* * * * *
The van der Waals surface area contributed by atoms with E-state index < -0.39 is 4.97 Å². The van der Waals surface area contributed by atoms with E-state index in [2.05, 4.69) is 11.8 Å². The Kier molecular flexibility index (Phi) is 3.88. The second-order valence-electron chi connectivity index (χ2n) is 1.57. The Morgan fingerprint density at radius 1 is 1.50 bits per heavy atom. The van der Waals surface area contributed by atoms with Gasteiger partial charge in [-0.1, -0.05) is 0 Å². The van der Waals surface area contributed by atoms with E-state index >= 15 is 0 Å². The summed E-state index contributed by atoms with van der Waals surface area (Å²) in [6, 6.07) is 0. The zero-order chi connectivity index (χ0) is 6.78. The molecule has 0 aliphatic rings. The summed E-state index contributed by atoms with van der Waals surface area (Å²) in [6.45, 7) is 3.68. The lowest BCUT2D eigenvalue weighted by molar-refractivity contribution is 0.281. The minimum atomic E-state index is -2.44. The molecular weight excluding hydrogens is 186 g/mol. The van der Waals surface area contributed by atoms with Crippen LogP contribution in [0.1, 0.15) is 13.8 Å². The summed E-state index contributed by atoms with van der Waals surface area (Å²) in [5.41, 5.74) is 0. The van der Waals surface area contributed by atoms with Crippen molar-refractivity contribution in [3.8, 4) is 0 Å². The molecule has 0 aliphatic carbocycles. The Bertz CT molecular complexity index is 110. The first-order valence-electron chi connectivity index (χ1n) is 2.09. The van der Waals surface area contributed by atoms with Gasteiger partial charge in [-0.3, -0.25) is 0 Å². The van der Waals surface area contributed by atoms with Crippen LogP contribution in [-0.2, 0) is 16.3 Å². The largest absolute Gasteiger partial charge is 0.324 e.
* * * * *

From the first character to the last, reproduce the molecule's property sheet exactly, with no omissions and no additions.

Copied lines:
The van der Waals surface area contributed by atoms with E-state index < -0.39 is 4.97 Å². The van der Waals surface area contributed by atoms with E-state index in [2.05, 4.69) is 11.8 Å². The Kier molecular flexibility index (Phi) is 3.88. The second-order valence-electron chi connectivity index (χ2n) is 1.57. The Morgan fingerprint density at radius 1 is 1.50 bits per heavy atom. The van der Waals surface area contributed by atoms with Gasteiger partial charge in [-0.1, -0.05) is 0 Å². The van der Waals surface area contributed by atoms with E-state index >= 15 is 0 Å². The summed E-state index contributed by atoms with van der Waals surface area (Å²) in [6, 6.07) is 0. The zero-order chi connectivity index (χ0) is 6.78. The molecule has 0 aliphatic rings. The summed E-state index contributed by atoms with van der Waals surface area (Å²) in [6.45, 7) is 3.68. The lowest BCUT2D eigenvalue weighted by molar-refractivity contribution is 0.281. The minimum atomic E-state index is -2.44. The molecular weight excluding hydrogens is 186 g/mol. The van der Waals surface area contributed by atoms with Crippen LogP contribution in [0.1, 0.15) is 13.8 Å². The summed E-state index contributed by atoms with van der Waals surface area (Å²) in [5.41, 5.74) is 0. The van der Waals surface area contributed by atoms with Crippen molar-refractivity contribution in [3.8, 4) is 0 Å². The molecule has 0 aliphatic carbocycles. The Bertz CT molecular complexity index is 110. The first-order valence-electron chi connectivity index (χ1n) is 2.09. The van der Waals surface area contributed by atoms with Gasteiger partial charge in [-0.3, -0.25) is 0 Å². The van der Waals surface area contributed by atoms with Crippen LogP contribution in [-0.2, 0) is 16.3 Å². The largest absolute Gasteiger partial charge is 0.324 e.